While in Columbus, he collected 5,373 yards and 63 touchdowns as a passer with 867 yards and 15 scores on the ground. Fields tossed just nine interceptions in 579 attempts.
Right or wrong—and from my particular view—Fields' perception has slipped as the draft approaches. It's possible he'll be the fifth QB selected behind Lawrence, BYU's Zach Wilson, Alabama's Mac Jones and North Dakota State's Trey Lance.
Still, there's no chance Fields falls out of the first round.
Micah Parsons, LB, Penn State
After playing defensive end in high school, Micah Parsons made the switch to middle linebacker at Penn State. Very quickly, the fifth-best prospect in the 2018 class quieted any skeptics of the move.
Parsons piled up a team-high 83 tackles as a freshman, helping Penn State finish with the nation's No. 14 defense (yards/play). Then in 2019, he racked up 109 stops with 14 for loss and five sacks, forcing four fumbles while earning first-team AP All-America honors.
Although he opted out of the 2020 season, Parsons' draft stock hasn't dipped too much. He's shuffled from a possible top-10 pick to merely an obvious first-round candidate.
Patrick Surtain II, CB, Alabama
Ranked behind Parsons in the 2018 class at No. 6, Patrick Surtain II swiftly worked his way into Alabama's lineup. He started 12 of 15 games, broke up seven passes, snagged an interception and received SEC All-Freshman Team recognition.
After that respectable season, Surtain established himself as an elite corner. He followed up a strong 2019 with a first-team AP All-America nod in 2020, breaking up 20 passes, intercepting three and forcing three fumbles between the two seasons.
The son of former All-Pro corner Patrick Surtain is about to best his father, a second-round pick in the 1998 draft.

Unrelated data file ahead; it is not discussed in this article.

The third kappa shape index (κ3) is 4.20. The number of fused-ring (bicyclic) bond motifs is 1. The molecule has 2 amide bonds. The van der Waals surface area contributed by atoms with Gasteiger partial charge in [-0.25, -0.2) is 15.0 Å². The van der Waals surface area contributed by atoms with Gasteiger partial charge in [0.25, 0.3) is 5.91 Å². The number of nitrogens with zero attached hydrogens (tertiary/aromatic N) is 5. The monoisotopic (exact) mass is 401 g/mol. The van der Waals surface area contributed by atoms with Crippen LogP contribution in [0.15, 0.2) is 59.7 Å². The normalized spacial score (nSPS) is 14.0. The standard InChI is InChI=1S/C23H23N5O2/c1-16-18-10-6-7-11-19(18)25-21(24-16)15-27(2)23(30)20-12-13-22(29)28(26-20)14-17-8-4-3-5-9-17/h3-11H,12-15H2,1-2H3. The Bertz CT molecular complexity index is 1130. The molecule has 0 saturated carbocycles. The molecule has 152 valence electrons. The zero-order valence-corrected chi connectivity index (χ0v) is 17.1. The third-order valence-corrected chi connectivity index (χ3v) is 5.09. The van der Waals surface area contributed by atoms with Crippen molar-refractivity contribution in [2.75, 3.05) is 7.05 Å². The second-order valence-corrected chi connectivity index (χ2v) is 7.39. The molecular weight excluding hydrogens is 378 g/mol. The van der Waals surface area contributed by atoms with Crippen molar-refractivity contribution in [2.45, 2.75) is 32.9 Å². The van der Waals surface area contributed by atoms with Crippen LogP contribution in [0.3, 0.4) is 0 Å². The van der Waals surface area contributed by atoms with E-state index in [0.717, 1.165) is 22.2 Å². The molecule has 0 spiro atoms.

Tyson Campbell, CB, Georgia
Tyson Campbell fits the "depends on who you ask" definition.
B/R's NFL Scouting Department considers him the No. 105 overall player, which translates to a borderline Day 2 selection. However, both NFL.com's Lance Zierlein and NBC Sports' Peter King had Campbell as a first-round pick in their mock drafts.
For good measure, NFL.com's Daniel Jeremiah lists Campbell at No. 51. CBS Sports ranks him 52nd, slightly ahead of Pro Football Focus (66th) and Sporting News (78th).
This projection is full of uncertainty, but that itself is not surprising. Campbell, the No. 12 prospect in 2018, had a decent yet unspectacular career at Georgia. He started 24 games and totaled 89 tackles with just 10 pass breakups and one interception.
Terrace Marshall Jr., WR, LSU
Terrace Marshall Jr.'s draft position is contingent on two things: When does the inevitable first-round run on receivers start, and where does Receiver-Needy Team X rank him compared to Florida's Kadarius Toney, Minnesota's Rashod Bateman, Mississippi's Elijah Moore and Purdue's Rondale Moore?
At worst, Marshall shouldn't slip past the second round. His production at LSU demands early attention.
When LSU won the national title in 2019, Marshall reeled in 46 passes for 671 yards and 13 touchdowns on the record-setting offense. As the No. 1 option last season, he tallied 48 receptions for 731 yards and 10 scores in just seven games.
Marshall, who ranked No. 13 overall in the 2018 cycle, could give LSU a pair of first-round wideouts. Ja'Marr Chase (84th in 2018) is an expected top-10 pick.
All recruiting information via 247Sports. Stats from NCAA.com cfbstats.com or B/R research. Follow Bleacher Report CFB writer David Kenyon on Twitter @Kenyon19_BR.